The doorbell rings, and standing on the step is a visitor, one who wants a cuppa
or two and a chat. I canâ€™t tell them to go away because my boys in my latest book
need to finish what I made them start. No, that will sound odd and make them ask
all sorts of questionsâ€”plus, it will have me itching to get back to the book and
complete the scene. I do that anyway, itch to get back to a scene when in
company. Itâ€™s a good job people canâ€™t read my mind, really, as being the kind of
person who lives inside my head the majority of the time, I can only focus on
â€ślife thingsâ€ť for a short while then my mind switches off and Iâ€™m back in the
worlds I create.
The cookies come out after the coffee is poured, and I resign myself to the fact
that my boys are going to have to wait a little longer. I imagine them mid-
sentence, staring around the pages of my manuscript in shock, muttering, â€śWhat?
Youâ€™re LEAVING us like this?â€ť
Yes, theyâ€™re that real to me, my characters. â€śAnd yes,â€ť I whisper, like some
deranged, mourning waif, â€śI left you and Iâ€™m so sorryâ€¦â€ť
â€śWhat was that?â€ť my guest asks.
â€śWhat was what?â€ť I slap on a puzzled expression and reach for a cookie. I donâ€™t
want the cookie. Or, if Iâ€™m honest, I do, but at my desk, where crumbs will fall
in between the keys and I donâ€™t care because Iâ€™m too busy reading what Iâ€™ve
â€śYou said something, didnâ€™t you?â€ť My guest frowns. Oh, how my guest frowns.
â€śWhat, me? Good Lord, no. I didnâ€™t say a thing.â€ť Iâ€™m a wicked person for telling
a white lie, but under no circumstances can my guest know that I regularly talk
to the people inside my head. Or that I even have people inside my head. My
second profession is a secret.
â€śOh.â€ť An extra hard frown now from the person perched on my couch. â€śRight.â€ť The
frown disappears and the eyebrows go up.
â€śOkay. Anyway, as I was sayingâ€¦â€ť
I feel awful, but itâ€™s rather like white noise. I hear what my guest is saying,
and I answer in all the right places, and I know Iâ€™m terribly rude for not giving
my full attention, but my boysâ€¦ Theyâ€™re calling me, and I can see them in my
head, waiting, looking at one another and not being able to do anything but
remain where they are. They canâ€™t do anything until Iâ€™m back at my desk.
Sandwiches are made, the visit extending to lunch, and Iâ€™m worried it will
stretch on into mid-afternoon, where hours have been lost and my boys are still
there, getting impatient, wishing Iâ€™d chivvy the guest along. Along to the door,
where theyâ€™ll leave and Iâ€™ll rush back into my office and save the day.
More conversation. More character mutterings. More coffee.
Time drifts by.
â€śWell, itâ€™s been lovely to see you, but I must get going,â€ť my guest says.
I can hardly shout hooray and run around the room whooping, but thatâ€™s what I
want to do. â€śOh, righty ho.â€ť
The guest has gone, the door is closed. I run so fast to my office that Iâ€™m out
of breath by the time I flop into my chair.
â€śOh, thank God youâ€™re back,â€ť my characters say. â€śHonestly, did you have to leave
it this long?â€ť
I stare at them, my beautiful men, and widen my eyes, realizing exactly how
compromising a position I left them in. â€śIs that a banana in your pocket or are
you pleased to see me?â€ť
My characters scowl.
â€śWell, I thought it was a funny joke,â€ť I say, blushing a bit.
â€śWe didnâ€™t. Now please, please place your fingers on the keyboard and put us out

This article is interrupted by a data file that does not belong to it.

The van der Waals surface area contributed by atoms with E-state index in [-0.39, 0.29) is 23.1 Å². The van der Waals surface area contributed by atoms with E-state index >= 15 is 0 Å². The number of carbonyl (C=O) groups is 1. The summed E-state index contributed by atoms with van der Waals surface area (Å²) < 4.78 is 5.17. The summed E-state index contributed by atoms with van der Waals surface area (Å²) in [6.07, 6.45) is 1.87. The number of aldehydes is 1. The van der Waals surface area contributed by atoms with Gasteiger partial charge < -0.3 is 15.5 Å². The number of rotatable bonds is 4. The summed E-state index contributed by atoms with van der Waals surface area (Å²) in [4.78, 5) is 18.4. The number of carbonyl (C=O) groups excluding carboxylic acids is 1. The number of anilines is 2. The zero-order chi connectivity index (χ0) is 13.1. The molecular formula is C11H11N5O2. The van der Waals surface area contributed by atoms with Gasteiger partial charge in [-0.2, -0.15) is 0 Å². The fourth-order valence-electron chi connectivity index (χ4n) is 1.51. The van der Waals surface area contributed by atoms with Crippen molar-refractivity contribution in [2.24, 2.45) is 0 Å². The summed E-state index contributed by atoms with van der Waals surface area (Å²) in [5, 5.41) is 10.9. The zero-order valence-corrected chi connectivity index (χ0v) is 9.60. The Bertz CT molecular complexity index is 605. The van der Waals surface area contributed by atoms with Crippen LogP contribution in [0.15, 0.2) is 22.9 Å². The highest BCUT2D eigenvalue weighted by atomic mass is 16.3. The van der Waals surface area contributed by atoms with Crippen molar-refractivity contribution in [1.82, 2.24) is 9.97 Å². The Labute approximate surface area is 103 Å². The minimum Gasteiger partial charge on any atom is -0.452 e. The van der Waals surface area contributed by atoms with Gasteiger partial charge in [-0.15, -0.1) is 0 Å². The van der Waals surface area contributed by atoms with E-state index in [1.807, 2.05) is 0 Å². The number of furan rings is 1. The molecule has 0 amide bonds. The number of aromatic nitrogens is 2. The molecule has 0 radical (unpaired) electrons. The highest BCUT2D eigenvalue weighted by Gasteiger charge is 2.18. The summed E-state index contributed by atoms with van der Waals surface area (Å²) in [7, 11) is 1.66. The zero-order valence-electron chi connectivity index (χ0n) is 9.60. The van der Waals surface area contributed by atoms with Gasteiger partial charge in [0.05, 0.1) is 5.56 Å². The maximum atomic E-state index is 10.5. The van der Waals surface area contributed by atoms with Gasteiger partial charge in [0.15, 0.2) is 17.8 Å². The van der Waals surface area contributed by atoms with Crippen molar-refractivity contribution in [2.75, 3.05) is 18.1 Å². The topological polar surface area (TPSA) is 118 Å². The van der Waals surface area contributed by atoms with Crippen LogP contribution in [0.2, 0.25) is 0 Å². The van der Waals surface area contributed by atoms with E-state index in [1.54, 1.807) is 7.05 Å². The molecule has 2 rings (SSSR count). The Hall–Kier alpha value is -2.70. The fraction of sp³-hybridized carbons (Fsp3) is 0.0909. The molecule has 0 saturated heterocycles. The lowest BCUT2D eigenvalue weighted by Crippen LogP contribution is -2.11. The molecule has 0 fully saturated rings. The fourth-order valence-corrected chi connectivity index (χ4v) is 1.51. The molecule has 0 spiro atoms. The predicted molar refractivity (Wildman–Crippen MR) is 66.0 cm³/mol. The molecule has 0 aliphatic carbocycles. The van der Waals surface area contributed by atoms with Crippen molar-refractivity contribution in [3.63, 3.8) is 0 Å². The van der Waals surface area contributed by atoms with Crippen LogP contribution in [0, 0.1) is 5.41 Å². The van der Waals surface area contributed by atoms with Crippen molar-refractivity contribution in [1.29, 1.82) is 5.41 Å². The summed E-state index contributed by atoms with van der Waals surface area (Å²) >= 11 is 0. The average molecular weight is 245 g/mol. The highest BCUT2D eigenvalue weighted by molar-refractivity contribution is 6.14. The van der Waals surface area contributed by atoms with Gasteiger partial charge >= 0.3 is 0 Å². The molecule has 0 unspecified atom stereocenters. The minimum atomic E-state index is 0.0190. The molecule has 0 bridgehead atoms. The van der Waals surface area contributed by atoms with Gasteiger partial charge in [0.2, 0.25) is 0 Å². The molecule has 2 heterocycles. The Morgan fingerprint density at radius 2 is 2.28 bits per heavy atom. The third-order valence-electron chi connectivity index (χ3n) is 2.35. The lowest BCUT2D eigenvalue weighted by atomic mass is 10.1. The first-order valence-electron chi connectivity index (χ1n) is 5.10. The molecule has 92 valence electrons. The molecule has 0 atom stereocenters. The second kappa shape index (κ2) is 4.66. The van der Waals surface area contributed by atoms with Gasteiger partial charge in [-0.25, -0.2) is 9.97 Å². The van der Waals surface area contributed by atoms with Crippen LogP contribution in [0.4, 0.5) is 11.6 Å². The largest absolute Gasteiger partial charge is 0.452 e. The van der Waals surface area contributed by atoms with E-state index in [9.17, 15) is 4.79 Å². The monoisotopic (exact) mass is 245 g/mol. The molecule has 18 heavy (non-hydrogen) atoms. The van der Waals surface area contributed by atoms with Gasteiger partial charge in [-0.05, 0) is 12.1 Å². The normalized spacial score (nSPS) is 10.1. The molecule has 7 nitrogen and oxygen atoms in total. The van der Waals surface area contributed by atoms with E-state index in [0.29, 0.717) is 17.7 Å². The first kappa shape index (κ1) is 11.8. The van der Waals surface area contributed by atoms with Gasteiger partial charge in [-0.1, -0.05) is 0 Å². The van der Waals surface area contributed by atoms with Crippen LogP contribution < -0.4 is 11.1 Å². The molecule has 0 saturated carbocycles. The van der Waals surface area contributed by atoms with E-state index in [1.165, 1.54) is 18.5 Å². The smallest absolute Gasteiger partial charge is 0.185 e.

of our misery.â€ť
And I do.
Sydney has always enjoyed writing. â€śThereâ€™s something about losing yourself in
another world, where the real one ceases to exist and all your dreams and wishes
can be placed on the pageâ€”dreams for a better planet where love isnâ€™t questioned
but accepted by all.â€ť
When Sydney isnâ€™t writing, thereâ€™s plenty of reading to be done. â€śI canâ€™t imagine
not reading every day. It would be weird not to have a book to hand because Iâ€™ve
always had one nearby. Life without reading isnâ€™t something Iâ€™d like to
contemplate. The thought brings me out in hives.â€ť
Sydney lives in a peaceful area where the hustle and bustle of the city doesnâ€™t
figure. â€śI left city life years ago. Too stressful for me. I prefer listening to
the swish of leaves on the trees instead of tyres on tarmac. The twittering of
birds instead of the chatter of people. Alone time to reflect and ponder is a
must. A small portion of every day spent by myself is vital to my sanity and
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Finding out who you really are is one hell of an epiphany.
Evan is trying to come to terms with who and what he is. After arriving at
Highgate, primed to kill, Evan is left pondering many questions. He has no idea
where he came fromâ€”or whether heâ€™s a wolf or lion. All he knows is he has animal
inside him and the urge to shift. Unfortunately, shifting hasnâ€™t been an option.
He just canâ€™t manage to do it.
Until he meets Christianâ€”a man Evan is drawn to but doesnâ€™t understand why.
Christian is his mate, and has been for a long time. Ever since Evan went
missing, Christian has been searching for him, and once heâ€™s found him, he isnâ€™t
prepared to walk away, even after learning what Evan has been doing while theyâ€™ve
With Christianâ€™s arrival comes Evanâ€™s epiphanyâ€”his realization that his animal
will no longer be caged inside him and that he is loved beyond measure. He shifts
and finds out which beast he really is. Along with new emotions and some of his
memory coming back, Evan also has something else to deal with. Someone who heâ€™d
thought of as a friend, isnâ€™t a friend at all. This person is a threat to the
Highgate pack, Dillon in particular, and Evan will do anything to stop his mentor
being put at riskâ€¦
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